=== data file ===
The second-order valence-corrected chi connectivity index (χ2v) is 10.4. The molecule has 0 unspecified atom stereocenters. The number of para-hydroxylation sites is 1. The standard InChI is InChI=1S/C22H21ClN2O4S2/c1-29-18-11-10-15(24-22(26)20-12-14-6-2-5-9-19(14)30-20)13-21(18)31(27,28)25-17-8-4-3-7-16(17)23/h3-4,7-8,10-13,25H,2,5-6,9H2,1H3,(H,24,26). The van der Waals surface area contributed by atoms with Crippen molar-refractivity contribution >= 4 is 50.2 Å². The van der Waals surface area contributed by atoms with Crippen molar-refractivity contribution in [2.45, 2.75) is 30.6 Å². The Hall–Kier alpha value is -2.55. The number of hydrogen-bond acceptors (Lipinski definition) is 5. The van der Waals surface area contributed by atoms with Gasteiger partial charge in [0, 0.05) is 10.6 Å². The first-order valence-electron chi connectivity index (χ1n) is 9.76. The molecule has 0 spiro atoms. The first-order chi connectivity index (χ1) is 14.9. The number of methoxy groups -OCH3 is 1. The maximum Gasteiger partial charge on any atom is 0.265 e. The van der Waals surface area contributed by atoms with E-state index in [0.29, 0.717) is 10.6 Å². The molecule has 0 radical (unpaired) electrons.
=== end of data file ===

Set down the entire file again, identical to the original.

The second-order valence-corrected chi connectivity index (χ2v) is 10.4. The molecule has 0 unspecified atom stereocenters. The number of para-hydroxylation sites is 1. The standard InChI is InChI=1S/C22H21ClN2O4S2/c1-29-18-11-10-15(24-22(26)20-12-14-6-2-5-9-19(14)30-20)13-21(18)31(27,28)25-17-8-4-3-7-16(17)23/h3-4,7-8,10-13,25H,2,5-6,9H2,1H3,(H,24,26). The van der Waals surface area contributed by atoms with Crippen molar-refractivity contribution >= 4 is 50.2 Å². The van der Waals surface area contributed by atoms with Crippen molar-refractivity contribution in [2.45, 2.75) is 30.6 Å². The Hall–Kier alpha value is -2.55. The number of hydrogen-bond acceptors (Lipinski definition) is 5. The van der Waals surface area contributed by atoms with Gasteiger partial charge in [0, 0.05) is 10.6 Å². The first-order valence-electron chi connectivity index (χ1n) is 9.76. The molecule has 0 spiro atoms. The first-order chi connectivity index (χ1) is 14.9. The number of methoxy groups -OCH3 is 1. The maximum Gasteiger partial charge on any atom is 0.265 e. The van der Waals surface area contributed by atoms with E-state index in [0.29, 0.717) is 10.6 Å². The molecule has 0 radical (unpaired) electrons.